Chapter 20 – How do you take adequate and accurate pictures for review and for records?

Proper pictures are not difficult to take once you get the hang of it. It’s often times harder to explain it in written terms than it is to understand after seeing just one set of pictures being taken. An awful lot of information can be derived from a set of properly taken photographs. There is a photo guideline book available, should you be interested. The book is called “Equine Hoof Photography 101”. There is a lot of valuable information listed in the book, both in pictures and in written text. The very basics of proper hoof photography will be listed here for your convenience.

First, the ideal camera to use is a good quality digital camera. They are self focusing and the pictures can easily be taken, deleted and taken again as need be. They can also be stored on your computer for record-keeping purposes and emailed to anyone you wish.
The pictures should be captured in a small enough size as not to use up too much memory for a single picture. An ideal file size for pictures for emailing and file storage is between 50 and 100k. You may consider sizes of 100 to 300k if there will be a need to zoom in on specific details of the hoof. Anything larger is nice for clarity, but is harder to handle when sending in emails and is wasteful of computer storage space.

Second, it is of great value to have a clean, flat, nicely lit location when taking pictures. A location where there is intermittent light and dark is usually not good. The subject in the light is too light and the parts in the dark are too dark. Direct sunlight is usually not a good idea either. The subject tends to get washed out and is too bright to see detail. You’re better off in solid shade, but still with good, ambient light. If you must shoot in the sunlight, try to create shade over the foot being photographed and over the camera. Be careful of areas with too much darkness, too. Not enough detail can be seen.

Third, insure the feet are as clean as possible. Wash them off first if necessary, but make sure they are clean. Dirty pictures provide little valuable detail.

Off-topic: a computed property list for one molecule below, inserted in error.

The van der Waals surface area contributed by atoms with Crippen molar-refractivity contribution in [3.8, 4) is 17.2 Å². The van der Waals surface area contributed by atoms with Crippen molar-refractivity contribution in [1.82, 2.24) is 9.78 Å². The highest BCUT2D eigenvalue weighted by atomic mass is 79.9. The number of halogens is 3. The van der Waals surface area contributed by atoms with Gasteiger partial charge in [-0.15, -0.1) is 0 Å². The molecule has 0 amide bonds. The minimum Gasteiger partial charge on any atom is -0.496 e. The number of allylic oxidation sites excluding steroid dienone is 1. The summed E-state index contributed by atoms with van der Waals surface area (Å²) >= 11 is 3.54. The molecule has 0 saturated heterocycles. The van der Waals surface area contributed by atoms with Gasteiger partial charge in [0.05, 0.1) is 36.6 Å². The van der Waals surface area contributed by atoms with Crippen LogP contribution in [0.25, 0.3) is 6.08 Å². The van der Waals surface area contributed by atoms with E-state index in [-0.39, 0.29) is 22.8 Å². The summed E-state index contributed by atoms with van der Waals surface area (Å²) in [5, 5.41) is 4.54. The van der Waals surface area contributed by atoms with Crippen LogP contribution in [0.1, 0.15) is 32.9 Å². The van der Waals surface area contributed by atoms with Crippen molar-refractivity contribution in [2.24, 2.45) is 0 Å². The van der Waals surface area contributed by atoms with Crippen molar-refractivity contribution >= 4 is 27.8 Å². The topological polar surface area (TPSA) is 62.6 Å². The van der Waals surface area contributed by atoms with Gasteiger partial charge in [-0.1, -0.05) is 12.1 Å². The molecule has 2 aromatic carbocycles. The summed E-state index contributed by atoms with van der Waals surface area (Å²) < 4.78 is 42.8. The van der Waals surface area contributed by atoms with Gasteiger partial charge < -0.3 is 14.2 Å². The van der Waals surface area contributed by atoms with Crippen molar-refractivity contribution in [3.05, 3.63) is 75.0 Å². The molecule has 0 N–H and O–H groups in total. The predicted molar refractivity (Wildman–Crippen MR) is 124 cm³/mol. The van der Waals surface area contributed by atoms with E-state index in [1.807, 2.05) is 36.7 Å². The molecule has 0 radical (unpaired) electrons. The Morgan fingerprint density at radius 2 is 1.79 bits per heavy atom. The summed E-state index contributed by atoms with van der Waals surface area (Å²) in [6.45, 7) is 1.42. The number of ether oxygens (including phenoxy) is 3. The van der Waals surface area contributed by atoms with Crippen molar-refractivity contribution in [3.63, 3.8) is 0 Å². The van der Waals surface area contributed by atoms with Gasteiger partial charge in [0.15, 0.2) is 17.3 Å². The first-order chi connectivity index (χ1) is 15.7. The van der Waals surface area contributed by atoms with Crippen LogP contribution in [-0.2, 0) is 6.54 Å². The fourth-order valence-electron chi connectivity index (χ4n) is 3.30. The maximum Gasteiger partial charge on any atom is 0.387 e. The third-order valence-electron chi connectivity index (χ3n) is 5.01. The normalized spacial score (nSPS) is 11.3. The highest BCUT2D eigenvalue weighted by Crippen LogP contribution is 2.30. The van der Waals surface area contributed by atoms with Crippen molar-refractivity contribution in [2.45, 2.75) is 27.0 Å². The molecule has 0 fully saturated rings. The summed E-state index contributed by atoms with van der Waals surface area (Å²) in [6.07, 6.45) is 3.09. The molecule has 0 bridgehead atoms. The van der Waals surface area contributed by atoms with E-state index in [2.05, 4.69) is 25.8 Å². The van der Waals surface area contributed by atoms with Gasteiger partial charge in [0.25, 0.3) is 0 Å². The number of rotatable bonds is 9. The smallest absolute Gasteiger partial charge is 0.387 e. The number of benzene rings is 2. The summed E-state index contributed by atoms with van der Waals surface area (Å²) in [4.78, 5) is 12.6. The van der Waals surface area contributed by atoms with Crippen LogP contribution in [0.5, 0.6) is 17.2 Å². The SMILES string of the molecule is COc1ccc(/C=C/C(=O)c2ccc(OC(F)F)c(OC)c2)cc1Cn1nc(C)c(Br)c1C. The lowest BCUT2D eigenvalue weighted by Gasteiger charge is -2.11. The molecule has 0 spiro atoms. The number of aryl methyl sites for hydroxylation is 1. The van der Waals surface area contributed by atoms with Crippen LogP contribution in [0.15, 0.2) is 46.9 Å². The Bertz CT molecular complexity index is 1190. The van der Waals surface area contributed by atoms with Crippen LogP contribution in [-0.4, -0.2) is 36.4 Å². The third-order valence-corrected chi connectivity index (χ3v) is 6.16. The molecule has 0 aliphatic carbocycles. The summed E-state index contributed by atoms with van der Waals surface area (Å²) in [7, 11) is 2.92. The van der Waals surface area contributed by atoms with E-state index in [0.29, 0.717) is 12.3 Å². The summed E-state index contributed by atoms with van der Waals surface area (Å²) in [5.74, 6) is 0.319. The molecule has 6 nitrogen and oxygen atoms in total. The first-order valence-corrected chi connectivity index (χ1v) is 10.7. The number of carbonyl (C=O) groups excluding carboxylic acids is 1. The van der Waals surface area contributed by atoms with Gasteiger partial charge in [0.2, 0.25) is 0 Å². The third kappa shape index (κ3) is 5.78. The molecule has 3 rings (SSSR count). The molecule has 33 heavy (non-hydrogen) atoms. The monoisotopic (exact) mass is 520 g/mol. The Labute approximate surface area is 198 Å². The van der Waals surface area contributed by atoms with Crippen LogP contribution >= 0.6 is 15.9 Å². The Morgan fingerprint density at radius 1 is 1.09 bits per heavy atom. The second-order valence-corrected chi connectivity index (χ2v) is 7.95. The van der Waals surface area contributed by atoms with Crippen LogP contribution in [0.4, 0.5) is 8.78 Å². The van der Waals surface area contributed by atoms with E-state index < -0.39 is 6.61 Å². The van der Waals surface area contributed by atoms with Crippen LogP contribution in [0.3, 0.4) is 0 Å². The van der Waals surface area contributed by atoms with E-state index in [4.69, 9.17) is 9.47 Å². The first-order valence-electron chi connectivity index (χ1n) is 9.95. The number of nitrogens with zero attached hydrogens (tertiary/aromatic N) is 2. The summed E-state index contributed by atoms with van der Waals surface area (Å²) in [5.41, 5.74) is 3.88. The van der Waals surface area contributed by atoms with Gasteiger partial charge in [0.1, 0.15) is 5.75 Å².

Forth, make sure the horse is standing on smooth, firm, level ground. Taking pictures of feet standing in grass or in sand again will provide little valuable information. Parts of the feet will be buried or hidden from view.

Fifth, make sure the horse is standing as squared up as you can possible get him. You want to try to get as close to a halter horse stance as you can get for the pictures. Weight must be equally distributed between all feet, or at least equal between each of the two sets of feet. If weight is not distributed evenly, false information will be captured. Put another way, one foot will be overloaded while the other will be under loaded. Taking pictures of either situation will result in inaccurate data.

Sixth, take pictures of the shoulders, spine and hips. Full chest and full rear end shots are also useful for determining balance and structure issues. The horse has to be squared up in all four feet and standing relaxed and looking dead ahead for these shots to be of value. This almost always requires two people to accomplish. The shots will need to be taken from the rear end of the horse and shot in line with the spine. Sometimes standing on a milk crate, a bucket or a mounting block will give you a good height advantage. But be careful. Know your horse before attempting this. Some horses spook when something is held above their backs in such a manner. Give them a minute or two to become accustomed to the view. Most horses are no trouble to take pictures of this way, but always be on your toes. Safety first!

Chapter 19 – What if your founder specialist is working with you and your farrier / trimmer remotely?

The same practices mentioned above are valid for this situation as well. Keep logs, take pictures, note all details, and inform of any and all changes. When working remotely, it is vitally important to have good, clear, frequent communications. Without it, you’re working in the dark and your specialist likely believes that no news is good news. It is even more important to take precise pictures, capture all details in your logs and everyone involved with the horse must be in harmony with one another for the remote site assistance to work. Everyone’s input is important, be it the vet, farrier or the owner. Egos must be set aside and everyone must remember the purpose of everyone coming together is for the common good of the horse. Egos have no place here, only logic and attention to details. Oh, and an open mind always helps.

There will likely be consultation fees involved with working remotely with a specialist. This is a necessary evil of doing this type of job. Think of it like a help desk specialist working with you remotely to fix your computer. Working with a founder specialist is really no different. So, we apologize up front for this necessary evil. But thank you for understanding.

It is always a good idea to have your founder specialist pay a personal visit to you and your horse. The whole team should schedule to meet up at the barn and discuss the case, review any recent x-rays and evaluate the progress. It’s one thing for you to provide detailed logs, pictures and perhaps even movie pictures for the specialist to review, but it is quite another to get to meet everyone in person, scope out the situation first hand and even perform the work himself so that the rest of the team can see first hand what is trying to be achieved with the trim protocol. Again, there will be fees for performing this type of work, so keep that in mind. Don’t break the bank, but if you can, try to budget for it. The additional knowledge that can be gained by everyone working together side by side will be well worth the investment.